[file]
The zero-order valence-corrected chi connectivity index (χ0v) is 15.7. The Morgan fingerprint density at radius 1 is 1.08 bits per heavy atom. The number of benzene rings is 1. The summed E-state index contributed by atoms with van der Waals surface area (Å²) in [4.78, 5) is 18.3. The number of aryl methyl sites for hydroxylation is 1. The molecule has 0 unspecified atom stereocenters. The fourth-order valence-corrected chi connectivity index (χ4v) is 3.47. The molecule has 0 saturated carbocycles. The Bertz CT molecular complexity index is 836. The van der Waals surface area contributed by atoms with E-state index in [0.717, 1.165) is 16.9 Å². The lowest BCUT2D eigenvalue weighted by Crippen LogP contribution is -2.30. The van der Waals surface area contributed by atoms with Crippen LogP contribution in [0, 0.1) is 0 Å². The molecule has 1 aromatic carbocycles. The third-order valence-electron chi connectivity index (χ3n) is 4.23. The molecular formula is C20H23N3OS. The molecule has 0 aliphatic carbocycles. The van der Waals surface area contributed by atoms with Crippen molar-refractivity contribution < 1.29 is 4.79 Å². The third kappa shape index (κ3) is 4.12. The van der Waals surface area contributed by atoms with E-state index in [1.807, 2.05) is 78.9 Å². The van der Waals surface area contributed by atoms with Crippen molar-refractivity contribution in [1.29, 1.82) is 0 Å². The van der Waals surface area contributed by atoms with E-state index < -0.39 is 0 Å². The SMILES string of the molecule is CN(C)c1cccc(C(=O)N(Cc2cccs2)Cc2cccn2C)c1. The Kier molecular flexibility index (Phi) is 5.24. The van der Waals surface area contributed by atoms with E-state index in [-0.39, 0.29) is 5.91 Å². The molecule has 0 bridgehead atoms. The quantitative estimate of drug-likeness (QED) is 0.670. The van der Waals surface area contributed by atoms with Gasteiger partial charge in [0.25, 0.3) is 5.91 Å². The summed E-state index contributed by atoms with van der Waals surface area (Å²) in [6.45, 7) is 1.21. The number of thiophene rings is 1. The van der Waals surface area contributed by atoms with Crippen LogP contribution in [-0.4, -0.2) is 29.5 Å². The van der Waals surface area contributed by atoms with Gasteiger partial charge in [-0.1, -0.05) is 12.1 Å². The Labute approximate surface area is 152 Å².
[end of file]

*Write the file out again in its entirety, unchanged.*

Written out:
The zero-order valence-corrected chi connectivity index (χ0v) is 15.7. The Morgan fingerprint density at radius 1 is 1.08 bits per heavy atom. The number of benzene rings is 1. The summed E-state index contributed by atoms with van der Waals surface area (Å²) in [4.78, 5) is 18.3. The number of aryl methyl sites for hydroxylation is 1. The molecule has 0 unspecified atom stereocenters. The fourth-order valence-corrected chi connectivity index (χ4v) is 3.47. The molecule has 0 saturated carbocycles. The Bertz CT molecular complexity index is 836. The van der Waals surface area contributed by atoms with E-state index in [0.717, 1.165) is 16.9 Å². The lowest BCUT2D eigenvalue weighted by Crippen LogP contribution is -2.30. The van der Waals surface area contributed by atoms with Crippen LogP contribution in [0, 0.1) is 0 Å². The molecule has 1 aromatic carbocycles. The third-order valence-electron chi connectivity index (χ3n) is 4.23. The molecular formula is C20H23N3OS. The molecule has 0 aliphatic carbocycles. The van der Waals surface area contributed by atoms with Crippen molar-refractivity contribution < 1.29 is 4.79 Å². The third kappa shape index (κ3) is 4.12. The van der Waals surface area contributed by atoms with E-state index in [1.807, 2.05) is 78.9 Å². The van der Waals surface area contributed by atoms with Crippen molar-refractivity contribution in [1.29, 1.82) is 0 Å². The van der Waals surface area contributed by atoms with E-state index < -0.39 is 0 Å². The SMILES string of the molecule is CN(C)c1cccc(C(=O)N(Cc2cccs2)Cc2cccn2C)c1. The Kier molecular flexibility index (Phi) is 5.24. The van der Waals surface area contributed by atoms with E-state index in [-0.39, 0.29) is 5.91 Å². The molecule has 0 bridgehead atoms. The quantitative estimate of drug-likeness (QED) is 0.670. The van der Waals surface area contributed by atoms with Gasteiger partial charge in [0.25, 0.3) is 5.91 Å². The summed E-state index contributed by atoms with van der Waals surface area (Å²) in [6.45, 7) is 1.21. The number of thiophene rings is 1. The van der Waals surface area contributed by atoms with Crippen LogP contribution in [-0.4, -0.2) is 29.5 Å². The van der Waals surface area contributed by atoms with Gasteiger partial charge in [-0.1, -0.05) is 12.1 Å². The Labute approximate surface area is 152 Å².